If a rowIdColumn is provided, the values in the column have the following constraints:

4.2.5 Fact dimensions

The {dimensions} property of a fact consists of the union of dimension values defined in the following locations:

  1. The columnDimensions object for the current column.
  2. The tableDimensions object for the current table.
  3. The reportDimensions object.

If multiple locations include the same dimension for a single fact, then the first location (considered in the order listed above) that specifies either a value or an explicit no-value is used.

Note that it is an error to provide a duration value for an instant fact. Where the period is obtained from a duration value via a parameter reference, a period-specifier can be used to obtain an instant value that is either the either the start or end of the duration.

4.2.6 Decimals

The {decimals} property of a numeric fact is determined by the first of the following properties that is present:

  1. The decimals property of the column object for the current table.
  2. The decimals property of the table object for the current table.
  3. The decimals property of the documentInfo object.

If no such property exists, the value of the {decimals} property is "infinite".

Otherwise, the value of the decimals property is interpretted as follows:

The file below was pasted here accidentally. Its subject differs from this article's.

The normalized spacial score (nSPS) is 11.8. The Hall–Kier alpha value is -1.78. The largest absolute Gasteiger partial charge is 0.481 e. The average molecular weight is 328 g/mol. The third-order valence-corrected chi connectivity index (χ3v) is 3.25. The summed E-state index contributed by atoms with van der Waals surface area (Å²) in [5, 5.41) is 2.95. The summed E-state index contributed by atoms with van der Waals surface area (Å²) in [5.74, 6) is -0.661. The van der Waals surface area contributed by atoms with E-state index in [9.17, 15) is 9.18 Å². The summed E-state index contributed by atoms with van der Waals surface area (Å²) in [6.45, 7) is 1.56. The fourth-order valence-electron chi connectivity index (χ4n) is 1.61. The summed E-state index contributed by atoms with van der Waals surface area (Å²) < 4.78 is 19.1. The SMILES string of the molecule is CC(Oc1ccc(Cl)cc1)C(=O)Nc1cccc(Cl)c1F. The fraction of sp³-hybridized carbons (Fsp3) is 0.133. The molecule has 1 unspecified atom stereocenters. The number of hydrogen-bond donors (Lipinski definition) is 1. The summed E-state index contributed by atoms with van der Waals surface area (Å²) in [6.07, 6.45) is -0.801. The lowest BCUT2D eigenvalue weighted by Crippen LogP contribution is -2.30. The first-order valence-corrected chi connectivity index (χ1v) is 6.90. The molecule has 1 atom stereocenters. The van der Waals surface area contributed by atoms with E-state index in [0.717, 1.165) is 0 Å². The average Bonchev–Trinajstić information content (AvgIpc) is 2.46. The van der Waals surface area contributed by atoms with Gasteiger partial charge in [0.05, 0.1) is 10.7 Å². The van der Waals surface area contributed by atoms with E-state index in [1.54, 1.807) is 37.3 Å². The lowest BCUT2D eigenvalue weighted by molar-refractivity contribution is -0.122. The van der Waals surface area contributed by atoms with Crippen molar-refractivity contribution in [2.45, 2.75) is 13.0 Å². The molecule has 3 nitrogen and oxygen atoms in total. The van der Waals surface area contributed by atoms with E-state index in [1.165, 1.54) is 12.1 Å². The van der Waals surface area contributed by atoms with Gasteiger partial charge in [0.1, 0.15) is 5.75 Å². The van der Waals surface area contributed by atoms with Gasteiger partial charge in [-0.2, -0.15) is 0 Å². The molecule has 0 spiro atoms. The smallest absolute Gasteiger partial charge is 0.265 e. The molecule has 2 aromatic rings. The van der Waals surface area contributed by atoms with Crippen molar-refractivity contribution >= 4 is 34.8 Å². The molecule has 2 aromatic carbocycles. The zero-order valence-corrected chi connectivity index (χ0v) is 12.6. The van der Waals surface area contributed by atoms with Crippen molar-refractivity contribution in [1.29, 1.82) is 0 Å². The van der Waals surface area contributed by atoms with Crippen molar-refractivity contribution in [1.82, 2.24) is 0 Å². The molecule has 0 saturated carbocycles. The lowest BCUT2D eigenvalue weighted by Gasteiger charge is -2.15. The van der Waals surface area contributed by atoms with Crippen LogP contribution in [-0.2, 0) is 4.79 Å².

Appendix A Syntax for special values (non-normative)

The table below shows a summary of the special values that are available for use as cell values in CSV files and xBRL-CSV metadata files. For reference, the equivalent representation in xBRL-JSON is also included.

Unles otherwise stated, all values in monospaced font are string literals. This means that in JSON files they should be enclosed between quotation marks.

Meaning In CSV files In xBRL-CSV metadata (JSON) In xBRL-JSON
Value from CSV column col n/a $col n/a
Period start from CSV column col n/a $col@start n/a
Period end from CSV column col n/a $col@end n/a
Nil value of fact/dimension #nil null (JSON literal) or #nil null (JSON literal)
Empty string #empty Empty string or #empty Empty string
The string literal #val ##val ##val #val
The string literal val# val# val# val#
The string literal $val $val $$val $val
The string literal val$ val$ val$ val$
Nonexistent fact Empty cell n/a No fact object
Decimals value of 3 3 3 (JSON number) 3 (JSON number)
Infinite decimals Empty cell or #inf #inf No decimals property
Inherit decimals (defaults to infinite) n/a4 No decimals property1 n/a
Absent dimension Empty cell or #none #none2 No property for dimension
Inherit dimension n/a4 No property for dimension1 n/a
No period3 Empty cell or #none #none2 No period property
Inherit period n/a4 No period property1 n/a
No entity3 Empty cell or #none #none2 No entity property
Inherit entity n/a4 No entity property1 n/a
No unit3 Empty cell or #none #none2 No unit property
Inherit unit n/a4 No unit property1 n/a


  1. When specifying xBRL-CSV metadata, omitting a property for a dimension or decimals will result in the value being inherited from higher-level metadata, if any. If no such value exists, the fact will not have that dimension (or in the case of decimals will have the value "infinite").